[An] important point is: don’t be obsessed with [an] idea of karmic life you have understood…
… But if it is necessary: just accept. If you cannot escape from it, just accept.
If you think, “I don’t like meditation,” or “I like meditation,” or “I don’t know,” or “I don’t know what meditation is, good or bad, right or wrong” – if you think so, your life is really unstable. So, if your life is really unstable, it’s pretty difficult for us to get the chance to plant a good seed from day to day toward the future. So if there is no escape from meditation, you should accept [it] totally. And [then], at [a] certain point, if you do it, you really feel relief. And then, if you feel really relieved, you can be one with your life, your real life. If you be one with your life, I told you before, there is no psychic crack. If you create [a] psychic crack - “I don’t like meditation,” or “I like meditation,” or “I don’t know whether it is good or bad,” this is already creation of [a] psychic crack – if it is necessary, [pivot?].
Then, maybe meditation hurts your body and mind. Well, it is not alright, but it is not bad; still there is a chance to take care of your life with your best. Yes there is. Right in the middle of meditation, still there is a chance to take care of your life with your best, planting a good seed for the future. At that time, there is no chance to create [a] psychic crack. You become one with your life. If it is true – you feel good. You feel relief.
That is [the] third one, the marklessness of their suchness. Marklessness of suchness – suchness means obedience. Obedience means just to follow. Just to follow means, flower, the rose blooms because it blooms. The rose blooms just to bloom. No reason.
Why do you exist in this world? I don’t know. “I don’t know” means not “I don’t know”; “I don’t know” means “I know, and I don’t know”. “I don’t know” means completely to accept total picture of “I don’t know” or what you know.
And then, why do you exist? Why do you live in this world? You live to work? Or you work to live? Or you make money to live? Or you live to make money? Or you live to be happy? Whatever it is – it doesn’t hit the mark. That is just a part of the purpose of your life. Total purpose of your life is – no reason. Just to live. No reason. That’s why the truth to live is, just to live. Just to live.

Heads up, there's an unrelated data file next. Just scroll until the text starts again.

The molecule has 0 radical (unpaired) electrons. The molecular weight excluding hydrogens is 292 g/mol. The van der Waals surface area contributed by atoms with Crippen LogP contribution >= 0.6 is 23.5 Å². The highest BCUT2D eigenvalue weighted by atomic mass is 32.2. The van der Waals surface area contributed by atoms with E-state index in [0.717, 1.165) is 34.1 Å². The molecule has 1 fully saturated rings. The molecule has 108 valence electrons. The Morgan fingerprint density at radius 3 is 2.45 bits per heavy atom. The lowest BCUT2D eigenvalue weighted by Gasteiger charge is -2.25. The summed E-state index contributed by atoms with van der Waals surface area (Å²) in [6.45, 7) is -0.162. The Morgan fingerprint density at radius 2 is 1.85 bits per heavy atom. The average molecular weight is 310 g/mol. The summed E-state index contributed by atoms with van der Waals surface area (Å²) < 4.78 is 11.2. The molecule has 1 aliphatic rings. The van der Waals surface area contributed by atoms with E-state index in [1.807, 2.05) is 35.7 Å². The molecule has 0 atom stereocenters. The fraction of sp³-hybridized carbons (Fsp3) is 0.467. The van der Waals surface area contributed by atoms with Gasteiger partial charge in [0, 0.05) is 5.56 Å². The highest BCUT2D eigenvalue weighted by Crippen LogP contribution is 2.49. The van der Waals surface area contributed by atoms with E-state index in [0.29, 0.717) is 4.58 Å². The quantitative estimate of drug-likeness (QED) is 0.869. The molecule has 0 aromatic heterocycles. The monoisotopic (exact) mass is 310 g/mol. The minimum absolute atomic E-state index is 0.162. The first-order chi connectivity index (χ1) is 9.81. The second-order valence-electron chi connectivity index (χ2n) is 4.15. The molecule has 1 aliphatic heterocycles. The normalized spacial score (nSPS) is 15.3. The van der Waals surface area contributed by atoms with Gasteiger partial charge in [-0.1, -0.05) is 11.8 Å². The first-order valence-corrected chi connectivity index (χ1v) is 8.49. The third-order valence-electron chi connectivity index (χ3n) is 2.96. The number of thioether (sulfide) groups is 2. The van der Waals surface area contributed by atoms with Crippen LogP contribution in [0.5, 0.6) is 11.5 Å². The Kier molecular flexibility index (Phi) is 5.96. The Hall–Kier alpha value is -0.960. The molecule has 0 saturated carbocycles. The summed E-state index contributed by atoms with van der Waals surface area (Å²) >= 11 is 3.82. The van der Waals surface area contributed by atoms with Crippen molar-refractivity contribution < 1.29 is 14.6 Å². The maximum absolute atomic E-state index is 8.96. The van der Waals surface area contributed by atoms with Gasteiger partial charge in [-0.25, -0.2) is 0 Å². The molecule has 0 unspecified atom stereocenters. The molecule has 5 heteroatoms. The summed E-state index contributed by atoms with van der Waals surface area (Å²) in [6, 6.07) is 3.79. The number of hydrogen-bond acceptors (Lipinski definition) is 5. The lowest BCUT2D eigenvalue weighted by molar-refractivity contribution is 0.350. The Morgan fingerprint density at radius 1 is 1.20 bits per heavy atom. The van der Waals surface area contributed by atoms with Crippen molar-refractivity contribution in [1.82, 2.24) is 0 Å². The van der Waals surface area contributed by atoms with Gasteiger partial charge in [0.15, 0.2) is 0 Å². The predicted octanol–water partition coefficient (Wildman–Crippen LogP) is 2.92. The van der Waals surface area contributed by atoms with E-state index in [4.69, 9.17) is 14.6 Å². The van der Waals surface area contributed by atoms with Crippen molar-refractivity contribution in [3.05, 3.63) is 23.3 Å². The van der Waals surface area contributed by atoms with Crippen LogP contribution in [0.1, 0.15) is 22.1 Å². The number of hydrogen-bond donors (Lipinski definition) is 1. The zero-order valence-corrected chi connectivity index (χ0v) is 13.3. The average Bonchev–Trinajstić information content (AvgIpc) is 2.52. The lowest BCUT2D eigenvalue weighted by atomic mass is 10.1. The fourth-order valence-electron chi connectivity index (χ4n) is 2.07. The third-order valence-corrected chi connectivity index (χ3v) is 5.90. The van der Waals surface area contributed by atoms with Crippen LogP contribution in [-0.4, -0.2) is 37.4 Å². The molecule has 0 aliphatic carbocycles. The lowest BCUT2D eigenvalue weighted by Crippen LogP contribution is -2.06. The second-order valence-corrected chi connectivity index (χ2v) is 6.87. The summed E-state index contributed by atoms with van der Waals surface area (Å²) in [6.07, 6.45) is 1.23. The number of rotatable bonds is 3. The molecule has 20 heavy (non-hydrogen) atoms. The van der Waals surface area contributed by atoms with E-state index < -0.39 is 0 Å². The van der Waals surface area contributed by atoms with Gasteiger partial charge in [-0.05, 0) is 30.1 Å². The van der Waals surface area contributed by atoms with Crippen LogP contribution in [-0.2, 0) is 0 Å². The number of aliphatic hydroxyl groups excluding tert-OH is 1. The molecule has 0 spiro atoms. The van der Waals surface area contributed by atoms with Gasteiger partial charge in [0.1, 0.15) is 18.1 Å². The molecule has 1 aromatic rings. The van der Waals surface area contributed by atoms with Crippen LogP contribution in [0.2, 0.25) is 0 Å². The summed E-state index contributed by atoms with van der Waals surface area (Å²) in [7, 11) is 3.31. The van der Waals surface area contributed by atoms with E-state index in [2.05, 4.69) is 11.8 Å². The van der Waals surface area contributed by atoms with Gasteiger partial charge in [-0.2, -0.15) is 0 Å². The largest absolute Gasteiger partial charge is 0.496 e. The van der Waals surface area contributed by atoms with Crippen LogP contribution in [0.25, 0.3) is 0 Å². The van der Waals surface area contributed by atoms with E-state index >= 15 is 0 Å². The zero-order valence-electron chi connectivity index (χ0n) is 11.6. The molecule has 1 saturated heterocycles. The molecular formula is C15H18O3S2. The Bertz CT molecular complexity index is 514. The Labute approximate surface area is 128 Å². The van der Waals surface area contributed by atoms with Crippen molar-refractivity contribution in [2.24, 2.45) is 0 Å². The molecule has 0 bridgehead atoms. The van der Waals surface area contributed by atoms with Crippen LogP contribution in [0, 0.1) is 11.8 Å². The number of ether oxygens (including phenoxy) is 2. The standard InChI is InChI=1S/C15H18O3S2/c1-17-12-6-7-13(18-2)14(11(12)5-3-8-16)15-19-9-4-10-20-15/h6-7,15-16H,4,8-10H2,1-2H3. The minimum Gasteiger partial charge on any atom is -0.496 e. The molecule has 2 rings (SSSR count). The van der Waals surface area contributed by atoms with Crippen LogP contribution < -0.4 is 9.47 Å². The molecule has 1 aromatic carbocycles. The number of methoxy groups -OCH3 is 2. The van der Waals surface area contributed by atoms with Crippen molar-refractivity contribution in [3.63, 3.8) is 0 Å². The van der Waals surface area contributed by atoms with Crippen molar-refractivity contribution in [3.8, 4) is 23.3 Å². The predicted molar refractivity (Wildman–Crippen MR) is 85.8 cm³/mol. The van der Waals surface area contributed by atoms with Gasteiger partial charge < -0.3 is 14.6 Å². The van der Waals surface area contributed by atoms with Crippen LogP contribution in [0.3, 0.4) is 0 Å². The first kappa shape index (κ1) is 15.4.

That’s why German poet says, “the rose exists without any reason.” And finally, the marklessness of suchness should throw away without any meaning. And then finally, rose blooms, just to bloom.
If you say, “Katagiri exists without any reason,” this is still logical explanation, based on [and] according to [a] philosophical understanding which is called emptiness. So, [the] original nature of Katagiri is completely emptiness. So, I exist with [envy?]; this is still logical explanation. The second, marklessness of emptiness – that means formlessness. Openness means throw away term without [envy?].
At that time, [the] third [marklessness], you can just bloom. Just bloom, to bloom. This is emptiness. If you understand Buddha – Buddha experiences this enlightenment. That’s why Subhuti says, “The dharma which the Tathāgata has fully known or demonstrated, it cannot be grasped.” If there is even slightly something you can grasp, which is called emptiness, or no emptiness, or neutral between emptiness or no emptiness – that is still something you can grasp. So, original nature of existence is completely absolute. Absolute is one, just one.
One is not something you can think or you can grab. When you think, when you experience, when you “get it,” it is always two. That’s why religion, all religion, speaks about the truth. But [there are] many kinds of truth. We fight each other, according to many kinds of truth. “Buddhism is right.” “Christianity is right; Buddhism is crazy.” But Buddhism [and] Christianity explain about the truth. The truth is exactly one. One means, nothing to get, [to] grasp.
“It cannot be grasped, it cannot be talked about.” To talk is very important, because … the activity you talk comes up from [the] original nature of existence. Otherwise, you cannot talk. Otherwise you cannot talk about the truth. The activity to talk is aiming at the highest speech and level, always aiming. Words cannot reach there. But the activity to talk itself, coming from [the] original nature of existence, aims at [the] high spiritual level. Words cannot reach [there]; that’s why there is some confusion. “Emptiness”: this is [a] word. But [the] activity I talk about, emptiness, is not [a] word, [it is] emptiness itself. Because, words are already emptiness. And [the] subject I am talking [about] is also emptiness. So I am not talking about [the] emptiness I can see or get. That is a word. When I am talking about emptiness, I myself [am] emptiness always. And words also are emptiness, always.